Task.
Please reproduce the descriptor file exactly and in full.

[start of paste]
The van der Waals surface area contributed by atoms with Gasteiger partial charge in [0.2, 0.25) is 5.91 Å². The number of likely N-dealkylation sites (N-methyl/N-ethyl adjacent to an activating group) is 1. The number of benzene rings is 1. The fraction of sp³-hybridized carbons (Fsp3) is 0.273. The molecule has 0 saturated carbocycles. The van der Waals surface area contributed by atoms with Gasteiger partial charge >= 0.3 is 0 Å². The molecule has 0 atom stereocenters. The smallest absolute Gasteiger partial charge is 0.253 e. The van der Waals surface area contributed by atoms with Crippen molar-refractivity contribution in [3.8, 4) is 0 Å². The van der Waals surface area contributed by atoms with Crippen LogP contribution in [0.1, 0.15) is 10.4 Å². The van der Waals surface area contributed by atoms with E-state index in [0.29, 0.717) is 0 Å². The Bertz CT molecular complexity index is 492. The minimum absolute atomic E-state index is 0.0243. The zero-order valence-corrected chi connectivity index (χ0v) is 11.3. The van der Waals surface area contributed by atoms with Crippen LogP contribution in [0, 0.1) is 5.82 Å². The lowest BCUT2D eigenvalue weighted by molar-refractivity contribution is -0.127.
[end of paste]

The van der Waals surface area contributed by atoms with Gasteiger partial charge in [0.2, 0.25) is 5.91 Å². The number of likely N-dealkylation sites (N-methyl/N-ethyl adjacent to an activating group) is 1. The number of benzene rings is 1. The fraction of sp³-hybridized carbons (Fsp3) is 0.273. The molecule has 0 saturated carbocycles. The van der Waals surface area contributed by atoms with Gasteiger partial charge >= 0.3 is 0 Å². The molecule has 0 atom stereocenters. The smallest absolute Gasteiger partial charge is 0.253 e. The van der Waals surface area contributed by atoms with Crippen molar-refractivity contribution in [3.8, 4) is 0 Å². The van der Waals surface area contributed by atoms with Crippen LogP contribution in [0.1, 0.15) is 10.4 Å². The van der Waals surface area contributed by atoms with E-state index in [0.29, 0.717) is 0 Å². The Bertz CT molecular complexity index is 492. The minimum absolute atomic E-state index is 0.0243. The zero-order valence-corrected chi connectivity index (χ0v) is 11.3. The van der Waals surface area contributed by atoms with Crippen LogP contribution in [0, 0.1) is 5.82 Å². The lowest BCUT2D eigenvalue weighted by molar-refractivity contribution is -0.127.